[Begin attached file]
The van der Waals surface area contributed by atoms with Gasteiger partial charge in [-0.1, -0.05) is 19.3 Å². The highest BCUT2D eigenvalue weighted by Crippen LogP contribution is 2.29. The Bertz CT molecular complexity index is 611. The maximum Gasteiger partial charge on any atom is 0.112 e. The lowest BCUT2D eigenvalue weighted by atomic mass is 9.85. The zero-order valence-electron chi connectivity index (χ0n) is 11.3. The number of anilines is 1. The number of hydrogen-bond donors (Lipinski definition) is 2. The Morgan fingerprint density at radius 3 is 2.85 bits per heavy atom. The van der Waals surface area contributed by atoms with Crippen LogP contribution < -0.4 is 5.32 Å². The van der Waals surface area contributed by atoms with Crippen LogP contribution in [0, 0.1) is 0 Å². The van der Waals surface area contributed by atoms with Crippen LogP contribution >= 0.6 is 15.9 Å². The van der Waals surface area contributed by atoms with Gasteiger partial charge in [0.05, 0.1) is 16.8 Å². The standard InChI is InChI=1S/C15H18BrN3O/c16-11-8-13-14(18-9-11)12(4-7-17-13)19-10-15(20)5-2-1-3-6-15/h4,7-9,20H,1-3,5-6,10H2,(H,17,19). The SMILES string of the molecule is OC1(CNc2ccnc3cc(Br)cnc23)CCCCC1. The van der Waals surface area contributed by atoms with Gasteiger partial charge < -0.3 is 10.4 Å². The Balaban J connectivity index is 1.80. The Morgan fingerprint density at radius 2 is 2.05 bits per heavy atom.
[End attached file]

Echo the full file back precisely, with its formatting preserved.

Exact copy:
The van der Waals surface area contributed by atoms with Gasteiger partial charge in [-0.1, -0.05) is 19.3 Å². The highest BCUT2D eigenvalue weighted by Crippen LogP contribution is 2.29. The Bertz CT molecular complexity index is 611. The maximum Gasteiger partial charge on any atom is 0.112 e. The lowest BCUT2D eigenvalue weighted by atomic mass is 9.85. The zero-order valence-electron chi connectivity index (χ0n) is 11.3. The number of anilines is 1. The number of hydrogen-bond donors (Lipinski definition) is 2. The Morgan fingerprint density at radius 3 is 2.85 bits per heavy atom. The van der Waals surface area contributed by atoms with Crippen LogP contribution < -0.4 is 5.32 Å². The van der Waals surface area contributed by atoms with Crippen LogP contribution in [0, 0.1) is 0 Å². The van der Waals surface area contributed by atoms with Crippen LogP contribution >= 0.6 is 15.9 Å². The van der Waals surface area contributed by atoms with Gasteiger partial charge in [0.05, 0.1) is 16.8 Å². The standard InChI is InChI=1S/C15H18BrN3O/c16-11-8-13-14(18-9-11)12(4-7-17-13)19-10-15(20)5-2-1-3-6-15/h4,7-9,20H,1-3,5-6,10H2,(H,17,19). The SMILES string of the molecule is OC1(CNc2ccnc3cc(Br)cnc23)CCCCC1. The van der Waals surface area contributed by atoms with Gasteiger partial charge < -0.3 is 10.4 Å². The Balaban J connectivity index is 1.80. The Morgan fingerprint density at radius 2 is 2.05 bits per heavy atom.